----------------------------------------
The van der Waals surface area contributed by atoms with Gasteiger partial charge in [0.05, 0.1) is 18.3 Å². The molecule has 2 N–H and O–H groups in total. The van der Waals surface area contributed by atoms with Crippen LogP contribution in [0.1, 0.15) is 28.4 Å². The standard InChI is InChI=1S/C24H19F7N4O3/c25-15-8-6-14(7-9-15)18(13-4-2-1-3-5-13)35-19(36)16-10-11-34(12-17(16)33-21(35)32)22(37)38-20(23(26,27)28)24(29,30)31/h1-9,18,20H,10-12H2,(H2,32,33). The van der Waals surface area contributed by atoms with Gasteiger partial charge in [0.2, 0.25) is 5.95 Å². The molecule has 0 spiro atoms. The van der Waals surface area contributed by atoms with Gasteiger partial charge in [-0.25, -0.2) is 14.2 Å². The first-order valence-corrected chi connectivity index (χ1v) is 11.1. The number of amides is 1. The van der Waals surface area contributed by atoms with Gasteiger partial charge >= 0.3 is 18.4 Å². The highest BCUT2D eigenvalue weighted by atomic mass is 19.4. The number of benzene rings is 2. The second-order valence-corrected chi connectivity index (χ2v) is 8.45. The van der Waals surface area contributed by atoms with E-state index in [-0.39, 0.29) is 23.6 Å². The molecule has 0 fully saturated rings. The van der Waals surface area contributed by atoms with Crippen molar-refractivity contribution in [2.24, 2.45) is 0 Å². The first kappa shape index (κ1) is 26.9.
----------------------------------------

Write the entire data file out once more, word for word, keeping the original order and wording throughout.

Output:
The van der Waals surface area contributed by atoms with Gasteiger partial charge in [0.05, 0.1) is 18.3 Å². The molecule has 2 N–H and O–H groups in total. The van der Waals surface area contributed by atoms with Crippen LogP contribution in [0.1, 0.15) is 28.4 Å². The standard InChI is InChI=1S/C24H19F7N4O3/c25-15-8-6-14(7-9-15)18(13-4-2-1-3-5-13)35-19(36)16-10-11-34(12-17(16)33-21(35)32)22(37)38-20(23(26,27)28)24(29,30)31/h1-9,18,20H,10-12H2,(H2,32,33). The van der Waals surface area contributed by atoms with Gasteiger partial charge in [0.2, 0.25) is 5.95 Å². The molecule has 0 spiro atoms. The van der Waals surface area contributed by atoms with Gasteiger partial charge in [-0.25, -0.2) is 14.2 Å². The first-order valence-corrected chi connectivity index (χ1v) is 11.1. The number of amides is 1. The van der Waals surface area contributed by atoms with Gasteiger partial charge >= 0.3 is 18.4 Å². The highest BCUT2D eigenvalue weighted by atomic mass is 19.4. The number of benzene rings is 2. The second-order valence-corrected chi connectivity index (χ2v) is 8.45. The van der Waals surface area contributed by atoms with E-state index in [-0.39, 0.29) is 23.6 Å². The molecule has 0 fully saturated rings. The van der Waals surface area contributed by atoms with Crippen molar-refractivity contribution in [2.24, 2.45) is 0 Å². The first kappa shape index (κ1) is 26.9.